A unique bull fighting spectacle in the small village of Casabindo in NW Argentina
Casabindo is the only place in Argentina where they do bullfights, but they do this a lot nicer than in Spain. No torture, no killing. Once a year, August 15th, the small village, located far from any large town or city deep in the Quebrada de Humahuaca in North West Argentina, celebrates the day of ‘La Virgin de la Asunciation’. This usually attracts a large audience, half of it from the surrounding villages and the rest from other places in Argentina, and even a few foreigners. To get to Casabindo, one needs to do some 60 km of dirt road, under normal circumstances not really difficult, but on bullfight day, with so many others trying to get there too, a total nightmare. Everybody is in a hurry, overtaking cars in front whilst visibility is reduced to nil because of the clouds of dust that are created by each car and remain in suspension above the road – there is not a drop of wind.
Casabindo is fully in the ban of its annual fiesta. Things are well organised, with parking attendants and traffic wardens managing the enormous influx of cars, directing everybody to a large parking lot. There are many eating stalls, selling everything from roasted goat – chivito – and other barbeque specialities to fruit juices, empanadas and a whole range of local specialities. Curiously, soft drinks only come in 1.5 l plastic bottles! There’s also a market, selling hats, ponchos, blankets, jewellery, and all other sorts of handicraft. Somebody has put up some football tables, which are enthusiastically being used by the youngsters.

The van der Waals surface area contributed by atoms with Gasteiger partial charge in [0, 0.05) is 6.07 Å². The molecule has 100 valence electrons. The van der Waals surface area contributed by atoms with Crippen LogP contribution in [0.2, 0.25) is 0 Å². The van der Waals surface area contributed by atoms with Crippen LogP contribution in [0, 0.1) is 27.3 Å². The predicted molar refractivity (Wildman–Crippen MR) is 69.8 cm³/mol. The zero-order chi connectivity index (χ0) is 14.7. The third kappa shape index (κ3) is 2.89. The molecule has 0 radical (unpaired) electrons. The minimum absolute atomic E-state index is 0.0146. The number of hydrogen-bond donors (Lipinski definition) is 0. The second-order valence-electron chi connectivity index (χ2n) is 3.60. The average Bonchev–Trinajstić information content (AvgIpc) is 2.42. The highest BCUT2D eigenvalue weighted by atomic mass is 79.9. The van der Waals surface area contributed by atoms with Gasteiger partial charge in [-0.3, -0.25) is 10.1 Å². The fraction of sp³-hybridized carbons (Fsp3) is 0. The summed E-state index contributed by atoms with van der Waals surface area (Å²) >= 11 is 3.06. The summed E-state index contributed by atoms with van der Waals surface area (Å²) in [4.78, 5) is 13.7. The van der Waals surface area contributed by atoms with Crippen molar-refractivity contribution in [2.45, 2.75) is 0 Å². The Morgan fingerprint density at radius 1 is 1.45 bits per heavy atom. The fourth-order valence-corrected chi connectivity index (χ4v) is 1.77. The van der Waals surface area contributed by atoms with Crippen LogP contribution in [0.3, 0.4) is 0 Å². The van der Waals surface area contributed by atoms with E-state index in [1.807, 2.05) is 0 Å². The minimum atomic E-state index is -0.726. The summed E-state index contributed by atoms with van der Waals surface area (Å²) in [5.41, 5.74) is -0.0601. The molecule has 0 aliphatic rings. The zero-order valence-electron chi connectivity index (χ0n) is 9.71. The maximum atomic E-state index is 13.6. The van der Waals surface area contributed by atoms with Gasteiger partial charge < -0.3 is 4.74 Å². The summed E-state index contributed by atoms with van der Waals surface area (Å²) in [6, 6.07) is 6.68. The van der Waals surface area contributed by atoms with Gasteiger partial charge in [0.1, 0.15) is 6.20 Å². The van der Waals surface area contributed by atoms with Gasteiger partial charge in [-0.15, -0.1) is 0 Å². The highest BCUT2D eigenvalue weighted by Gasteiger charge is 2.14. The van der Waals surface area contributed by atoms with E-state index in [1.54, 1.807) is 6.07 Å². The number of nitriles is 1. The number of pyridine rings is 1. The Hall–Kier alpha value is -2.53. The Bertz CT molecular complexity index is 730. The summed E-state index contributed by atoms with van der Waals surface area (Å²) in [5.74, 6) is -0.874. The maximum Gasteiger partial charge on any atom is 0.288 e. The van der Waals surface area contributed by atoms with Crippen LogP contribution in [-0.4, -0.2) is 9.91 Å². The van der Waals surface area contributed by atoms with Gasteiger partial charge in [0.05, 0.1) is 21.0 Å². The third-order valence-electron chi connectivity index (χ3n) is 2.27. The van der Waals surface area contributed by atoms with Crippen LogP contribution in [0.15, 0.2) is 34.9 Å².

Around midday, after the church service, the village explodes into a colourful procession, in which everybody seems to participate. Saints are being carried around, there is music, and a group of men and women imitate the offering of goats, altogether a colourful happening, yet with a totally local character. Only when the procession has returned to church and after some more folk dancing, the village square is being prepared for the bull-fight. Thousands of people have gathered, sitting on the wall surrounding the square, hanging in trees, or jostling for position behind the gates that are being closed.
A small bunch of local heroes is locked inside, armed with nothing else but some pieces of red cloth, or a red poncho. The idea is to distract the bull in such a way that one of those heroes can grab the chain of old coins that has been draped over the horns. In fact, both bulls and bull fighters turn out to be mostly disappointing, the bulls because they do not demonstrate much interest in chasing the bull fighters, and the bull fighters, equally pathetic, because they mostly cluster around an elevated flag pole so as to quickly jump to safety in case any of the bulls does show some interest. And some do. One, in fact, managed to trample over quite of few of the heroes, leaving some to limp out of the ring, but ultimately he found his match in a young chap who succeeded, to the wild approval of the abundant spectators, to snatch the string from the horns. Overall, a thoroughly entertaining experience, without killing of animals – the only ones in danger seem to be the bull fighters, and the people who need to drive back afterwards, ones again in convoy, once again through a cloud of dust.